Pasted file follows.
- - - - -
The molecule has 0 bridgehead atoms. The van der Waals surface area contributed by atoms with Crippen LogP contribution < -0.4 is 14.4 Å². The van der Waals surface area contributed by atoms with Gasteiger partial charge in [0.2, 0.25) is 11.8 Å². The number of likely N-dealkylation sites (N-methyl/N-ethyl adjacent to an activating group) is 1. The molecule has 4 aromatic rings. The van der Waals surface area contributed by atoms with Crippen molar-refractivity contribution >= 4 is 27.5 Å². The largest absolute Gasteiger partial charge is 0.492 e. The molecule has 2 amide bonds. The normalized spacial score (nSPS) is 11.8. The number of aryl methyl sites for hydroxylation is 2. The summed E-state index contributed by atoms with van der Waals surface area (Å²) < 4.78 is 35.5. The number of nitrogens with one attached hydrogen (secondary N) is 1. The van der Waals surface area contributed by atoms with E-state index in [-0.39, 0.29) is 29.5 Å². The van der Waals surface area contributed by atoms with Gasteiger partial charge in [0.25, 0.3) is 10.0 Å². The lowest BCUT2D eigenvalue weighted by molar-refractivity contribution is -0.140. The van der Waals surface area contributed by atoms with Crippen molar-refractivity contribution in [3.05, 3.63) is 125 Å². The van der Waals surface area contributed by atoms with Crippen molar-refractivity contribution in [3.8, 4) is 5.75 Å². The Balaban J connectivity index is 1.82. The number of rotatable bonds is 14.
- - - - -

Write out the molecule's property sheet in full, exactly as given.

The molecule has 0 bridgehead atoms. The van der Waals surface area contributed by atoms with Crippen LogP contribution < -0.4 is 14.4 Å². The van der Waals surface area contributed by atoms with Gasteiger partial charge in [0.2, 0.25) is 11.8 Å². The number of likely N-dealkylation sites (N-methyl/N-ethyl adjacent to an activating group) is 1. The molecule has 4 aromatic rings. The van der Waals surface area contributed by atoms with Crippen molar-refractivity contribution >= 4 is 27.5 Å². The largest absolute Gasteiger partial charge is 0.492 e. The molecule has 2 amide bonds. The normalized spacial score (nSPS) is 11.8. The number of aryl methyl sites for hydroxylation is 2. The summed E-state index contributed by atoms with van der Waals surface area (Å²) < 4.78 is 35.5. The number of nitrogens with one attached hydrogen (secondary N) is 1. The van der Waals surface area contributed by atoms with E-state index in [-0.39, 0.29) is 29.5 Å². The van der Waals surface area contributed by atoms with Gasteiger partial charge in [0.25, 0.3) is 10.0 Å². The lowest BCUT2D eigenvalue weighted by molar-refractivity contribution is -0.140. The van der Waals surface area contributed by atoms with Crippen molar-refractivity contribution in [3.05, 3.63) is 125 Å². The van der Waals surface area contributed by atoms with Crippen molar-refractivity contribution in [3.8, 4) is 5.75 Å². The Balaban J connectivity index is 1.82. The number of rotatable bonds is 14.